israel knesset
A general view shows the plenum as Israel's Prime Minister Benjamin Netanyahu speaks at the opening of the winter session of the Knesset, the Israeli parliament, in Jerusalem, Oct. 31, 2016. REUTERS/Ronen Zvulun

Despite a long history of strained relations, Israel’s Knesset members from diverse backgrounds came together Tuesday to inaugurate the Jewish-Muslim Ties Caucus. The event was also attended by religious leaders from both faiths.

“We are now at a period in which hatred, alienation, stereotypes and prejudice are the dominant voice in our lives,” said Knesset member Zouheir Bahloul, of the Zionist Union, according to the Jerusalem Post. “Now when we meet and try to create this form of productive dialogue – which is a direct continuation of the meeting we held before [on the ‘muezzin bill’], I see it as a ray of hope that could revive the faith of coexistence in our shared land.”

Knesset members Yehudah Glick, of Prime Minister Benjamin Netanyahu’s Likud Party, and Bahloul led the initiative based on the value of life in both religions. Bahloul reportedly said: “There is nothing more valuable or stronger than this gathering here.”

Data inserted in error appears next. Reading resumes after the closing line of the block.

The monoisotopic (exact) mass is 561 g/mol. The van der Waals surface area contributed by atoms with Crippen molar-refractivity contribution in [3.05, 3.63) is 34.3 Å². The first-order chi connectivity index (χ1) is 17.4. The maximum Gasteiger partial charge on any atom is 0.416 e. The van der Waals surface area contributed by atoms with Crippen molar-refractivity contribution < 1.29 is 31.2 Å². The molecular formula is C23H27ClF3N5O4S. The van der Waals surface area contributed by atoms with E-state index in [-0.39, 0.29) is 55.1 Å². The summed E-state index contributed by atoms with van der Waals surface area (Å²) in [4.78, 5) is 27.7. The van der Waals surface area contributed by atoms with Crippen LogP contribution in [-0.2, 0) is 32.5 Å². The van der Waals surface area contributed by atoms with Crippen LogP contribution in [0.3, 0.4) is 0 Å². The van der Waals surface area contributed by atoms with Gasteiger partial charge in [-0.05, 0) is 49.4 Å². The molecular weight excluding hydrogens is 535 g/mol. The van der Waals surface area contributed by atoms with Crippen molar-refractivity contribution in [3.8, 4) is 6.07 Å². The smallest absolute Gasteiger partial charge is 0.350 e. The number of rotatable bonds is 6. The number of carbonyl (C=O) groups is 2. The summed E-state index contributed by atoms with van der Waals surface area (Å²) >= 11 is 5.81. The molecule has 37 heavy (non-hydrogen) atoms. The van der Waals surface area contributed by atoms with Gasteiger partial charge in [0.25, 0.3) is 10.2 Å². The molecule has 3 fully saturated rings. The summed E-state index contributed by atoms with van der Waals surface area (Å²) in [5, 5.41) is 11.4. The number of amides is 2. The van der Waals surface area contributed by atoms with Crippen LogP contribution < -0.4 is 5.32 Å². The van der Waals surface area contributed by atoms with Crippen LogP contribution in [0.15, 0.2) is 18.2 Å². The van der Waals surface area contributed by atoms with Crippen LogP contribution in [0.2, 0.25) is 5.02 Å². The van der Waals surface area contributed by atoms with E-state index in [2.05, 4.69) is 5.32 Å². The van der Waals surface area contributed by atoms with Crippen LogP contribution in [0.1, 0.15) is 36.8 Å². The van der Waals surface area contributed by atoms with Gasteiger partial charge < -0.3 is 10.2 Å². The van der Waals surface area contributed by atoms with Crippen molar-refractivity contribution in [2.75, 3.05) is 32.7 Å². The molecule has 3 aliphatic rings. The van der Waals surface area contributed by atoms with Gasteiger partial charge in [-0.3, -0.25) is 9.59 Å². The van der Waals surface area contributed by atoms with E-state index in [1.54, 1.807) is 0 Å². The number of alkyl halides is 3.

Prominent clerics and public figures from Judaism and Islam — like Dr. Ziad Zahalka, the chief qadi of the sharia courts in Israel, former chief rabbinate director Oded Wiener, Sheikh Muhammad Sharif, head of the Ahmadi group in Israel as well as Chief Rabbi of Dimona Yitzchok Elefant — attended the conference aimed at fostering peace between followers of the two religions.

“Peace is not just a comfortable solution that would prevent us from fighting, it is much deeper,” Glick said. “Peace is the name of god. We must have this discussion here because there are people who defame Judaism and Islam with no reason.”

The unrest between the two religions dates back several centuries and the bitterness has manifested itself in the form of violence and wars over the years. The current public discourse is still divisive but voices like Bahloul and Glick are attempting to bridge the gap between Judaism and Islam.

“I want to say that I am happy that we established this caucus, but it is not quite right. I would like to live in a reality in which we won’t need to have such initiatives,” Knesset Speaker Yuli Edelstein said at the conference. “Why do we need caucuses in order to talk with each other? Our reality is not perfect, unfortunately.”

However, he congratulated Knesset members for establishing the caucus: “Although both of you [Bahloul and Glick] faced loud objection, I am glad that you followed through with it until the end.”